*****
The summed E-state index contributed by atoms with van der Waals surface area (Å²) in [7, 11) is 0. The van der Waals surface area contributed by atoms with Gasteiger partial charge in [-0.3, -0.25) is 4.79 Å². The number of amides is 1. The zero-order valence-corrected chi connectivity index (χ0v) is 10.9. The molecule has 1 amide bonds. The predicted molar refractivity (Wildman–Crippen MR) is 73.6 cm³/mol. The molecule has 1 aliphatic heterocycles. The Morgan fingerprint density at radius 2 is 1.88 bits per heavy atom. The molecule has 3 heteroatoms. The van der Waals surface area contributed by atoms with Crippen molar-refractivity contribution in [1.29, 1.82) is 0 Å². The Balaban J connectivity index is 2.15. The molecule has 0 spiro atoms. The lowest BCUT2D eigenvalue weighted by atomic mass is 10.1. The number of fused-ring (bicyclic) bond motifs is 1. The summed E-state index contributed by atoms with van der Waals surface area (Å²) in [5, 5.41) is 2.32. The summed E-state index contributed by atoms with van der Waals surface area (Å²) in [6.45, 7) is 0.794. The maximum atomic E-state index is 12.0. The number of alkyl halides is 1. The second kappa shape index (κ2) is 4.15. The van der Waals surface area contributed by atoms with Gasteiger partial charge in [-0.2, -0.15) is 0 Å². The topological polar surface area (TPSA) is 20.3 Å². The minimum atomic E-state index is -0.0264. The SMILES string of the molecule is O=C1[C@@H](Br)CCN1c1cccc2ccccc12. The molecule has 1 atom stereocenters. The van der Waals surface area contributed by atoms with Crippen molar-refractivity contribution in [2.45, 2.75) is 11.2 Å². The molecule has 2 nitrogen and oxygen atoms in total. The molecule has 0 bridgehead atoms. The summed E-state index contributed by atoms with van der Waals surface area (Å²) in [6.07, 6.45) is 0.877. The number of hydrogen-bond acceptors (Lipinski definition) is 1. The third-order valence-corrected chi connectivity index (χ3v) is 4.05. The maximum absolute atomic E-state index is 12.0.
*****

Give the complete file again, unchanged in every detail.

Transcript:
The summed E-state index contributed by atoms with van der Waals surface area (Å²) in [7, 11) is 0. The van der Waals surface area contributed by atoms with Gasteiger partial charge in [-0.3, -0.25) is 4.79 Å². The number of amides is 1. The zero-order valence-corrected chi connectivity index (χ0v) is 10.9. The molecule has 1 amide bonds. The predicted molar refractivity (Wildman–Crippen MR) is 73.6 cm³/mol. The molecule has 1 aliphatic heterocycles. The Morgan fingerprint density at radius 2 is 1.88 bits per heavy atom. The molecule has 3 heteroatoms. The van der Waals surface area contributed by atoms with Crippen molar-refractivity contribution in [1.29, 1.82) is 0 Å². The Balaban J connectivity index is 2.15. The molecule has 0 spiro atoms. The lowest BCUT2D eigenvalue weighted by atomic mass is 10.1. The number of fused-ring (bicyclic) bond motifs is 1. The summed E-state index contributed by atoms with van der Waals surface area (Å²) in [5, 5.41) is 2.32. The summed E-state index contributed by atoms with van der Waals surface area (Å²) in [6.45, 7) is 0.794. The maximum atomic E-state index is 12.0. The number of alkyl halides is 1. The second kappa shape index (κ2) is 4.15. The van der Waals surface area contributed by atoms with Gasteiger partial charge in [-0.2, -0.15) is 0 Å². The topological polar surface area (TPSA) is 20.3 Å². The minimum atomic E-state index is -0.0264. The SMILES string of the molecule is O=C1[C@@H](Br)CCN1c1cccc2ccccc12. The molecule has 1 atom stereocenters. The van der Waals surface area contributed by atoms with Crippen molar-refractivity contribution in [2.45, 2.75) is 11.2 Å². The molecule has 2 nitrogen and oxygen atoms in total. The molecule has 0 bridgehead atoms. The summed E-state index contributed by atoms with van der Waals surface area (Å²) in [6.07, 6.45) is 0.877. The number of hydrogen-bond acceptors (Lipinski definition) is 1. The third-order valence-corrected chi connectivity index (χ3v) is 4.05. The maximum absolute atomic E-state index is 12.0.